Kiwi kids reconnecting with nature in a TREEmendous way

21/11/2018

From the top of the North to the bottom of the South, Kiwi kids from five schools around the country will be able to reconnect with their natural environments after winning a $10,000 TREEmendous event.

The joint initiative between the Mazda Foundation and Project Crimson Trust helps to transform schools’ outdoor education spaces through creating fantastic open air learning zones full of native trees and shrubs.

The calibre of this year’s entries was extremely high, so instead of four schools, five winning schools have been selected. The remaining finalists will also receive $500 towards their projects.

Aparima College (Southland), Coromandel Area School (Coromandel), Hukerenui School (Northland), Konini Primary School (Lower Hutt) and Te Uku School (Waikato) have each designed an environmentally focused outdoor education area which the TREEmendous team are looking forward to bringing to life in 2019.

“We’ve been doing this for 12 years now and every year I am still blown away by the passion both students and teachers have for enhancing the environment,” says David Hodge, Managing Director of Mazda New Zealand and Chairman of the Mazda Foundation.

“This year, the entries were more creative than ever, and I can’t wait to visit these five schools and bring their visions to life,” he says.

In Riverton, Aparima College will extensively plant natives to provide shelter and reduce the impact of wind and soil erosion and refresh an unused area of its grounds by planting a heritage fruit orchard, native trees and installing bird-tables, insect friendly habitat and wildflowers in order to attract bees and insects.
Principal Cameron Davis says the school is always looking for ways to take advantage of their unique coastal location and the passion for sustainability that both the students and the wider community share.

“With the help of the TREEmendous team we are going to be able to make better use of the wonderful natural resources we are lucky enough to have in our own backyard.”

Coromandel Area School plan to restore the stream running through their grounds to help aquatic animals such as inanga (whitebait) to thrive again. Extensive planting of natives and wetland plants will enable them to use the area as a natural learning space.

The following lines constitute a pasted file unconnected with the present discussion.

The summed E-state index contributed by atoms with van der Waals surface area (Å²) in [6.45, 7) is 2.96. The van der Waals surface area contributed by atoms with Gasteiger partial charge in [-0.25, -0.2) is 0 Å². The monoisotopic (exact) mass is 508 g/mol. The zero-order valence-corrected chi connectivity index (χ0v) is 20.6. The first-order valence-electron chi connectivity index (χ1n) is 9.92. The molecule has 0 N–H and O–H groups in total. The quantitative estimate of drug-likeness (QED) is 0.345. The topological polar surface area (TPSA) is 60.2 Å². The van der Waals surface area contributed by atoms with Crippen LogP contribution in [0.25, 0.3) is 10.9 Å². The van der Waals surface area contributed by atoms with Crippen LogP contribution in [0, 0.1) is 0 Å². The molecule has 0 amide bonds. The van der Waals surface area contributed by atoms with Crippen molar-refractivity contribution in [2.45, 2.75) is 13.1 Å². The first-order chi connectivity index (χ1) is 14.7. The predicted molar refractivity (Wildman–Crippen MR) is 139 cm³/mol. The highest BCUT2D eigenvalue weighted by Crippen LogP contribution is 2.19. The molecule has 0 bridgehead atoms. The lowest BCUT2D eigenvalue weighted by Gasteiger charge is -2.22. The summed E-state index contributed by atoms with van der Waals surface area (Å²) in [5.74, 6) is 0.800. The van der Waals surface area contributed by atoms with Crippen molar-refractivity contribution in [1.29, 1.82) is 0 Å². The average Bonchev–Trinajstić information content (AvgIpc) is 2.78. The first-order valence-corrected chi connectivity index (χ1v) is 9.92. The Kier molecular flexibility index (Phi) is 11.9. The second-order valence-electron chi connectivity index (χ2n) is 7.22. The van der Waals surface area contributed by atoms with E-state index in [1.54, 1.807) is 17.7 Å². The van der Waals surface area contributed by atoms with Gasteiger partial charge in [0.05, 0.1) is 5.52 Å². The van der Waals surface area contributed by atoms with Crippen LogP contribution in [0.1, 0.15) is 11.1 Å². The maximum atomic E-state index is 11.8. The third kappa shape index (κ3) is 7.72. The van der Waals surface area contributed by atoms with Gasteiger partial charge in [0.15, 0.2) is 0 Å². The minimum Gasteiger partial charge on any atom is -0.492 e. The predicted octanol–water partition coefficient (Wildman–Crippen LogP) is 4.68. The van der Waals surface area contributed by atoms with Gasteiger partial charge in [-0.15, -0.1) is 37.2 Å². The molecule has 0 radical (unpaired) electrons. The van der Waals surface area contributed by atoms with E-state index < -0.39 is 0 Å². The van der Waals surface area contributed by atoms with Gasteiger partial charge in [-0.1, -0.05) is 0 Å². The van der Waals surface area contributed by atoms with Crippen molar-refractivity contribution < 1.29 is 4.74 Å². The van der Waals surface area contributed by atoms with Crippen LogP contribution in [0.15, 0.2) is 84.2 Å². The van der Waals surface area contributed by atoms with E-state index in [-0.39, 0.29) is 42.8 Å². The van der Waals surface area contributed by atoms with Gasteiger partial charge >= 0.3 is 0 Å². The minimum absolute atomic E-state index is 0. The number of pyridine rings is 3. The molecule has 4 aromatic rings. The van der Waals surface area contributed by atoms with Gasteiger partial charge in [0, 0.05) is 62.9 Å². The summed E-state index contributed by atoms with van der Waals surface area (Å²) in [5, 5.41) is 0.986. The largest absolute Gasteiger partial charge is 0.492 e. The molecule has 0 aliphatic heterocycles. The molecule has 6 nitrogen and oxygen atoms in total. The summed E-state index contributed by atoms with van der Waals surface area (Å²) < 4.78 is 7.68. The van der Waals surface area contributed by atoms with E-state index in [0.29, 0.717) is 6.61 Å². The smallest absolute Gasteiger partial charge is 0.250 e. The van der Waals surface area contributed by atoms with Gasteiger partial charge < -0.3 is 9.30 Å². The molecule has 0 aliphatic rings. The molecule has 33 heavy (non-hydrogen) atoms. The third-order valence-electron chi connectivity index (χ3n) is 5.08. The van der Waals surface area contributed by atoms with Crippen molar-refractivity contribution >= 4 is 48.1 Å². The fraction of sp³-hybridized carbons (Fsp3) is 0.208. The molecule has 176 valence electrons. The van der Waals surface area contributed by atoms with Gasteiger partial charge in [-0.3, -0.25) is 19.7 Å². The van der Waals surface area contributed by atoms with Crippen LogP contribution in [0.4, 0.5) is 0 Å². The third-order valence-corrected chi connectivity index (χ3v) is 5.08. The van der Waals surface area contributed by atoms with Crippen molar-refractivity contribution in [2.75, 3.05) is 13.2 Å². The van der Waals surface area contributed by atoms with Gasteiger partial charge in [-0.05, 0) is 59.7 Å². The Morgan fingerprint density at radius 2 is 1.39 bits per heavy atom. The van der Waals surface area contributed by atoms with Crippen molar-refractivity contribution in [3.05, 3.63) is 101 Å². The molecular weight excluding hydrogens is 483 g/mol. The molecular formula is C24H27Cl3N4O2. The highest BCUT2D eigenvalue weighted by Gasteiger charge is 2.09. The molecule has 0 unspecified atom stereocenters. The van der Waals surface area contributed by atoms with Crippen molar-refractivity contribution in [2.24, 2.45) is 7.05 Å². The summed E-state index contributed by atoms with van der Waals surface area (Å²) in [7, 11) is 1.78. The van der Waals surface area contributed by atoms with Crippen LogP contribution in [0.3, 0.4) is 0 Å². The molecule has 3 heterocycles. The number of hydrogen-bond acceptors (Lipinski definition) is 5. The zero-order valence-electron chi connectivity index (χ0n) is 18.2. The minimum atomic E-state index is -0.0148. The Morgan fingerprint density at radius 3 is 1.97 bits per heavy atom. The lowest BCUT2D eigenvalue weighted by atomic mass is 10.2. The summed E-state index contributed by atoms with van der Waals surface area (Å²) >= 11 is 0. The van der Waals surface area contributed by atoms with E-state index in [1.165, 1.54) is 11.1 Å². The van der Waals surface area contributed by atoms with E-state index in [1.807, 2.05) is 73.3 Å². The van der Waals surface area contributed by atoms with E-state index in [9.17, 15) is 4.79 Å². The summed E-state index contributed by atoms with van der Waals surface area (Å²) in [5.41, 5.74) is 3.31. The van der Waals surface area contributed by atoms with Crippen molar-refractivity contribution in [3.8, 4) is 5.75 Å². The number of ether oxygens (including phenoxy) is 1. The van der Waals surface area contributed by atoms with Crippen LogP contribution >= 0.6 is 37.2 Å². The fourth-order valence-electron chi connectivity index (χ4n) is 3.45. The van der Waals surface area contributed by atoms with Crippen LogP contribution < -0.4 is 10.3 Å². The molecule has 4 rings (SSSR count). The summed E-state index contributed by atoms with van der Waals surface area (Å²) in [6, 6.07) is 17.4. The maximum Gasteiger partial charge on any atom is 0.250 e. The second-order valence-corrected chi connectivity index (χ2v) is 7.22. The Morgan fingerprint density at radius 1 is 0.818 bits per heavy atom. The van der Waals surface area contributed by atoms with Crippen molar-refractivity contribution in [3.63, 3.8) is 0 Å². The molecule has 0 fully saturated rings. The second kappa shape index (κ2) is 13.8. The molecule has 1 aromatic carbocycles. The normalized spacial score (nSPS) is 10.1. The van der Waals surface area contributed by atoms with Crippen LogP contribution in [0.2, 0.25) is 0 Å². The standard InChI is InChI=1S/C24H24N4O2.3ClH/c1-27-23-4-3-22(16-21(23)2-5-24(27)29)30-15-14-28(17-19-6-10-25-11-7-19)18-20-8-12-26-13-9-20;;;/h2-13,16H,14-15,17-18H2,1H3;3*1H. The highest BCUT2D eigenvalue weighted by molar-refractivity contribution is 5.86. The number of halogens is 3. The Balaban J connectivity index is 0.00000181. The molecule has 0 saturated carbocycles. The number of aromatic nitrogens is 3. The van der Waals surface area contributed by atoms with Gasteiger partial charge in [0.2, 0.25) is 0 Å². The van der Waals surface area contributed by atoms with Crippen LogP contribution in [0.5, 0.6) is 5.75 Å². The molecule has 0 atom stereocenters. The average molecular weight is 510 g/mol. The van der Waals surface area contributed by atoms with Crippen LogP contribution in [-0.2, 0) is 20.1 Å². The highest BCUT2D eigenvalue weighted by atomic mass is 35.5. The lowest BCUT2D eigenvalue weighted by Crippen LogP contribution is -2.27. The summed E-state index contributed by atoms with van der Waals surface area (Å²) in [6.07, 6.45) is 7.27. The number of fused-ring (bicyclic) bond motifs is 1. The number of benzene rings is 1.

Koren Hopoi, Principal of Coromandel Area School, says environmental literacy is a key focus of learning at the school.

“The outdoor area we’re creating is all part of our active transition into regenerative education that weaves environmental, cultural, and socially responsible skills and practises through our curriculum.”

Hukerenui School in Northland want to transform their western boundary fence area by planting bee-friendly trees and plants and provide a habitat for the skink population to create an area that will not only be fun, but a student led educational learning space.

“We want our school to lead the future in incorporating outdoor learning into school life, which can be managed and taught by students, leading future students in their wake” says Jodie Baldwin, teacher at Hukerenui School.

Andrea Scanlan, Principal of Wainuiomata based Konini Primary School, says the school hopes to transform its barren landscape and bring it to life again.

“At present we have very few trees on school grounds. Transforming the back-fence line of the school field by planting a number of trees with a nature walk in between will help develop our outdoor classroom and allow students to reconnect with nature.

“The students are also looking forward to bird feeders, weta motels, a seated story-telling area, and a butterfly enclosure,” Andrea says.

Principal of Te Uku School in Waikato, Pip Mears, says they have ambitious plans to transform the messy neglected area of their school grounds.

“By creating a number of different ‘nature zones’ we hope to inspire the students’ passion for the environment. We hope to not only plant native trees but create an orchard, greenhouse, herb and veggie garden – transforming the space into an amazing outdoor learning area for our students.”

The TREEmendous team along with students, families, school staff, local Mazda dealership staff, Mazda Foundation Trustees and Project Crimson staff, will work on these outdoor areas, creating inspiring learning spaces for the students to become immersed in nature.

Joris de Bres, Project Crimson Trust Chairman, said it’s inspiring to see schools around the country embracing the importance of conservation and outdoor education.

“All of the entries we received this year really showcased just how enthusiastic schools all-over New Zealand are about looking after our beautiful natural environment.”

All Primary or Intermediate School in New Zealand can apply to become a TREEmendous School. Finalists will receive $500 towards their project and winning schools will receive a $10,000 TREEmendous event. Entries will open again in the first term of 2019.